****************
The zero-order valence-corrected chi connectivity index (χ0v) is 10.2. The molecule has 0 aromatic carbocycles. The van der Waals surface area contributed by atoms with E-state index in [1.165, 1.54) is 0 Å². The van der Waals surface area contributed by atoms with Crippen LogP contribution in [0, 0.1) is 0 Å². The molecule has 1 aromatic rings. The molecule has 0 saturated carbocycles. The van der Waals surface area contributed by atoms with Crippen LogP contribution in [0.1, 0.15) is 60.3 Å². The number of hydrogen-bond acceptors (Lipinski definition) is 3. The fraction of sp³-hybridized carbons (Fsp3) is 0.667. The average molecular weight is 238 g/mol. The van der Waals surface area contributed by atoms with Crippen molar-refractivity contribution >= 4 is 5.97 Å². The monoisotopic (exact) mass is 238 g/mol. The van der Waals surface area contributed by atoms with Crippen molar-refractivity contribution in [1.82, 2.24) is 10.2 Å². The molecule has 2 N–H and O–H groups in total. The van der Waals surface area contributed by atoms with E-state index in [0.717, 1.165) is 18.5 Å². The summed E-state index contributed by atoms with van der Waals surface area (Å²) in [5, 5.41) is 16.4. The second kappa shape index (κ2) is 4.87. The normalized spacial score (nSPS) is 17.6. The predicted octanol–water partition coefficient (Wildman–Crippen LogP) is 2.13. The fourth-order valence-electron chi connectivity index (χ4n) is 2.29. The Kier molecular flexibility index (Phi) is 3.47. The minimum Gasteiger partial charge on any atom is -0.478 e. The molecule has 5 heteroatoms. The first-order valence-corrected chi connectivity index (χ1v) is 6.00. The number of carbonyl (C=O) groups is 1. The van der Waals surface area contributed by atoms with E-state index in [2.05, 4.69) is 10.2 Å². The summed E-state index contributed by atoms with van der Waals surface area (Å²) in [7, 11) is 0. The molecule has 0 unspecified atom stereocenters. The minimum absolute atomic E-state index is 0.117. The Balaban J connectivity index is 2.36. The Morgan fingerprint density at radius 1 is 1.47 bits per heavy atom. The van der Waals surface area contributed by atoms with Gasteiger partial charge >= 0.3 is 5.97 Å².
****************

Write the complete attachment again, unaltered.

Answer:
The zero-order valence-corrected chi connectivity index (χ0v) is 10.2. The molecule has 0 aromatic carbocycles. The van der Waals surface area contributed by atoms with E-state index in [1.165, 1.54) is 0 Å². The van der Waals surface area contributed by atoms with Crippen LogP contribution in [0, 0.1) is 0 Å². The molecule has 1 aromatic rings. The molecule has 0 saturated carbocycles. The van der Waals surface area contributed by atoms with Crippen LogP contribution in [0.1, 0.15) is 60.3 Å². The number of hydrogen-bond acceptors (Lipinski definition) is 3. The fraction of sp³-hybridized carbons (Fsp3) is 0.667. The average molecular weight is 238 g/mol. The van der Waals surface area contributed by atoms with Crippen molar-refractivity contribution >= 4 is 5.97 Å². The monoisotopic (exact) mass is 238 g/mol. The van der Waals surface area contributed by atoms with Crippen molar-refractivity contribution in [1.82, 2.24) is 10.2 Å². The molecule has 2 N–H and O–H groups in total. The van der Waals surface area contributed by atoms with E-state index in [0.717, 1.165) is 18.5 Å². The summed E-state index contributed by atoms with van der Waals surface area (Å²) in [5, 5.41) is 16.4. The second kappa shape index (κ2) is 4.87. The normalized spacial score (nSPS) is 17.6. The predicted octanol–water partition coefficient (Wildman–Crippen LogP) is 2.13. The fourth-order valence-electron chi connectivity index (χ4n) is 2.29. The Kier molecular flexibility index (Phi) is 3.47. The minimum Gasteiger partial charge on any atom is -0.478 e. The molecule has 5 heteroatoms. The first-order valence-corrected chi connectivity index (χ1v) is 6.00. The number of carbonyl (C=O) groups is 1. The van der Waals surface area contributed by atoms with E-state index in [2.05, 4.69) is 10.2 Å². The summed E-state index contributed by atoms with van der Waals surface area (Å²) in [7, 11) is 0. The molecule has 0 unspecified atom stereocenters. The minimum absolute atomic E-state index is 0.117. The Balaban J connectivity index is 2.36. The Morgan fingerprint density at radius 1 is 1.47 bits per heavy atom. The van der Waals surface area contributed by atoms with Gasteiger partial charge >= 0.3 is 5.97 Å².